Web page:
General Stewart reel

By Malcolm MacDonald

Also known as Captain David Stewart, Captain David Stewart 42nd Royal Highlanders, Captain David Stewart 42nd Royal Highlanders, Captain David Stewart’s, General Stuart, Lady Mair MacKenzie, Lady Muir MacKenzie, Lady Muir MacKenzie’s, Mrs. Muir MacKenzie, Mrs. Muir McKenzie.

There are 24 recordings of this tune.

This tune has been recorded together with

General Stewart has been added to 3 tune sets.

General Stewart has been added to 14 tunebooks.

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Two settings

X: 1
T: General Stewart
R: reel
M: 4/4
L: 1/8
K: Dmaj
E|DddA FDAF|E=ccG ECEG|DddA FGAg|fdef d/d/d d:|
g|f>eda fdaf|ge=cg ecge|f>eda dfaf|ecge d/d/d dg|
f>eda fdaf|ge=cg ecge|dfeg fagb|afge d/d/d d||
X: 2
T: General Stewart
R: reel
M: 4/4
L: 1/8
K: Dmix
c|A<dd>A FDDF|EcGc ECCE|D<dd>A F[DA][DA]g|fde^c d/d/d d:|
g|fddf a<daf|gcca g<cge|fddf a<dag|e<cge d2 dc|
d2 db a<daf|gcca g<cge|dfeg fagb|afge [df]/[df]/d d||

Three comments

Major-General David Stewart of Garth

From the Athole Collection, where it goes by the title of “Captain David Stewart 42nd Royal Highlanders-Afterwards General Stewart”, having been printed earlier without the “afterwards General Stewart” part.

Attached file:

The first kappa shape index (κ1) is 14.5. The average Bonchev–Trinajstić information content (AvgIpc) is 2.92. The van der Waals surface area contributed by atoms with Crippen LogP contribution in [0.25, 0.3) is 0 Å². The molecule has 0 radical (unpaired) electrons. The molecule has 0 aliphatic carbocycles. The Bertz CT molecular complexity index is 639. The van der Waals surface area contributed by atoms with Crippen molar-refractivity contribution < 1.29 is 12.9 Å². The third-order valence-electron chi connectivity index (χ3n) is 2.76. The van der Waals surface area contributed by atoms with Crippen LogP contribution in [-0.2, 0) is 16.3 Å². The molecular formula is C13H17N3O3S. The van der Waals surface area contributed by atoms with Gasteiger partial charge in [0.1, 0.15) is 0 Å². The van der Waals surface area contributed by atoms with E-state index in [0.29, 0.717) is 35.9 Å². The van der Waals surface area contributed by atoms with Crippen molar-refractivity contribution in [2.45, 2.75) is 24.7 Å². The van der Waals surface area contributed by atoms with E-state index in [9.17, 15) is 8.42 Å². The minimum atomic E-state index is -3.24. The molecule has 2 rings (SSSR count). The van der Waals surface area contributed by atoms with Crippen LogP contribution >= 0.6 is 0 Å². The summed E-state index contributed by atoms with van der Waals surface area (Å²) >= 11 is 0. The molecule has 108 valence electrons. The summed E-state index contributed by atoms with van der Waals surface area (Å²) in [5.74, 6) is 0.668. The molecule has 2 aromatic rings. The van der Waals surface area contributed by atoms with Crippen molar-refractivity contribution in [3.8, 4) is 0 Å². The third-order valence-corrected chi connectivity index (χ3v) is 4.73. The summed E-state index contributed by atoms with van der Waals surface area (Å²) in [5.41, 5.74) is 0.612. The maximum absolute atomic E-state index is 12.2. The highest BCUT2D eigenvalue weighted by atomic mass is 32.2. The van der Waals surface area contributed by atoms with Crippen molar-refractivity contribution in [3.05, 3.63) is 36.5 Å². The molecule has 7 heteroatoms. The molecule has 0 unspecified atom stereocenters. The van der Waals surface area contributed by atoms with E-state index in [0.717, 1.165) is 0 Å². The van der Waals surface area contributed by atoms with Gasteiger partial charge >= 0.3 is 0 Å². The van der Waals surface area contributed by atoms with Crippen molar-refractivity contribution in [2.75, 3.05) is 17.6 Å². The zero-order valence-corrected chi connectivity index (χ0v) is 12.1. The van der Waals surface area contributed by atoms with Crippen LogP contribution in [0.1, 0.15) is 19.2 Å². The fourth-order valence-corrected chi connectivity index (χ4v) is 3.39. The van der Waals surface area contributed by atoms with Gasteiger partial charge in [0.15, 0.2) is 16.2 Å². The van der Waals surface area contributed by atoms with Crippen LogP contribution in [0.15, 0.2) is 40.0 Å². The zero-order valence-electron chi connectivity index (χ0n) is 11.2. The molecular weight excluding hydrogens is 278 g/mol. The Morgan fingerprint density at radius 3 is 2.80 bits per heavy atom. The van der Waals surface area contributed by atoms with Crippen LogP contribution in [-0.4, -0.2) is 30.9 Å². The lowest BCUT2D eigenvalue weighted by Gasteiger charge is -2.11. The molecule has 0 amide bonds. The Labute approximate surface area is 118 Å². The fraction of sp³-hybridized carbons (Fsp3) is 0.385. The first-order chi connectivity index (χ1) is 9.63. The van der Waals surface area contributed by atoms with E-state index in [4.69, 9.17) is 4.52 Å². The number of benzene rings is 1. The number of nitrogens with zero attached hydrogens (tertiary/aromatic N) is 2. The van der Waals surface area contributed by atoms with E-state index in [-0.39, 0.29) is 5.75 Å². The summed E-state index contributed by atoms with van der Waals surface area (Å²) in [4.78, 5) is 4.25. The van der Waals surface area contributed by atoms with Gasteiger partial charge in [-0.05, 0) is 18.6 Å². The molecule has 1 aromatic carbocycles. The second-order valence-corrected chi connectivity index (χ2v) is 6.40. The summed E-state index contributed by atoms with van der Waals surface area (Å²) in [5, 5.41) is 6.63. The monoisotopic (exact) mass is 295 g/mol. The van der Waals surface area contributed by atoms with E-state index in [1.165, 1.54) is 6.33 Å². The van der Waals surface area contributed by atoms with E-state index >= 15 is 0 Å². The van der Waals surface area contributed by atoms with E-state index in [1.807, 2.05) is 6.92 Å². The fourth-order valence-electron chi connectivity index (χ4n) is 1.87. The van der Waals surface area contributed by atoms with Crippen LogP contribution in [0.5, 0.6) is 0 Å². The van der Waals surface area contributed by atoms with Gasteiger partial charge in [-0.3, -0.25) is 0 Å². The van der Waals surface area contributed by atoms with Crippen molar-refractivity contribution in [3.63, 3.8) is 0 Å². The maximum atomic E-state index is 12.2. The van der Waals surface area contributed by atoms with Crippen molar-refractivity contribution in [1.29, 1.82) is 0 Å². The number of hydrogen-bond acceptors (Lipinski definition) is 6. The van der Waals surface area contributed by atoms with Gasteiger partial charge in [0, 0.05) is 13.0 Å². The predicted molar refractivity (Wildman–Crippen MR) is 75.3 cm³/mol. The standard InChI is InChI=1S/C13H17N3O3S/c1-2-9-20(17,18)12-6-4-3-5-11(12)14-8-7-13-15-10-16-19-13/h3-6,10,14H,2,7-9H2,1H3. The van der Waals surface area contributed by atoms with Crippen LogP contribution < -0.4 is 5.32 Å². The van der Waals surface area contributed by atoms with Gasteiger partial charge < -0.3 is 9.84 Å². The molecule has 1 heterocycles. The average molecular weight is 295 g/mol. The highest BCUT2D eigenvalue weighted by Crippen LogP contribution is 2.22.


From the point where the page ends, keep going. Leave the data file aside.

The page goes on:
The subject is Major-General David Stewart of Garth (1768-1829), from Garth, Perthshire. Stewart joined the 42nd regiment as an ensign when he was 17, and steadily made his way through the ranks, becoming Major-General in 1825. He wrote a two volume book about the Highlanders entitled “Sketches of the Character, Manners, and Present State of the Highlanders of Scotland, with details of the Military services of the Highland Regiments” (1822). He saw a lot of action during his career.

General Stewart

I have added a setting above which was published by Kate Dunlay and David Greenberg in their “Traditional Celtic Violin Music of Cape Breton” collection (1997 edition). They notated it from the playing of Buddy MacMaster, who called the tune “Lady Muir MacKenzie” (on his 1993 album ‘Traditional Music from Cape Breton Island’). Kate and David write:

“In the Skye Collection “Lady Muir MacKenzie” is written in C-mixolydian and is attributed to William Gow (1751-1791), Niel Gow’s eldest son. In Niel Gow’s Second Collection…the title is “Mrs Muir MacKenzies”… Traditional Cape Breton settings on D are fairly different from book versions.”

It’s interesting that a lot of these tunes are kept alive more in Canada than Scotland. I submitted it here because I was trying to fill in some of the gaps on the Michael Anthony MacLean CD entry in the recordings section.

“ is attributed to William Gow (1751-1791),“

This is also interesting, because the title “Lady Muir MacKenzie” wouldn’t likely have existed during William Gow’s lifetime (the Baronetcy was created in 1805), so the “Mrs Muir Mackenzie” might have been the relatively newly wed Jane née Murray: